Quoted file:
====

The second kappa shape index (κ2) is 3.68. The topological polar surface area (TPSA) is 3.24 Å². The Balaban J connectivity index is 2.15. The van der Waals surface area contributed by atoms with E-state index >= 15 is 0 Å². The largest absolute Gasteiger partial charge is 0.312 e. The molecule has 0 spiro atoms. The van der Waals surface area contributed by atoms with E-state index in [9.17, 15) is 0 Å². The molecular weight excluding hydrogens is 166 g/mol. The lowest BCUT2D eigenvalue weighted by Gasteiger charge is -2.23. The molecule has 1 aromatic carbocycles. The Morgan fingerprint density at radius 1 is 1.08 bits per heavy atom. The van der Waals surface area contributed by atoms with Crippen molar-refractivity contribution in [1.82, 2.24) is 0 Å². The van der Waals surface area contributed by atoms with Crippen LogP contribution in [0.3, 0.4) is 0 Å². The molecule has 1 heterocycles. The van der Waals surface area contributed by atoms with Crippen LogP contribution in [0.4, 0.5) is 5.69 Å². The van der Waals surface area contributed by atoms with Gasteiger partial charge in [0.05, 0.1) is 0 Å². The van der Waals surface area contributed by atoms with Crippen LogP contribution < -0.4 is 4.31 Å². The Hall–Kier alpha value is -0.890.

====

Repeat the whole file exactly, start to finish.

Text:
The second kappa shape index (κ2) is 3.68. The topological polar surface area (TPSA) is 3.24 Å². The Balaban J connectivity index is 2.15. The van der Waals surface area contributed by atoms with E-state index >= 15 is 0 Å². The largest absolute Gasteiger partial charge is 0.312 e. The molecule has 0 spiro atoms. The van der Waals surface area contributed by atoms with E-state index in [9.17, 15) is 0 Å². The molecular weight excluding hydrogens is 166 g/mol. The lowest BCUT2D eigenvalue weighted by Gasteiger charge is -2.23. The molecule has 1 aromatic carbocycles. The Morgan fingerprint density at radius 1 is 1.08 bits per heavy atom. The van der Waals surface area contributed by atoms with Crippen molar-refractivity contribution in [1.82, 2.24) is 0 Å². The van der Waals surface area contributed by atoms with Crippen LogP contribution in [0.3, 0.4) is 0 Å². The molecule has 1 heterocycles. The van der Waals surface area contributed by atoms with Crippen LogP contribution in [0.4, 0.5) is 5.69 Å². The van der Waals surface area contributed by atoms with Gasteiger partial charge in [0.05, 0.1) is 0 Å². The van der Waals surface area contributed by atoms with Crippen LogP contribution < -0.4 is 4.31 Å². The Hall–Kier alpha value is -0.890.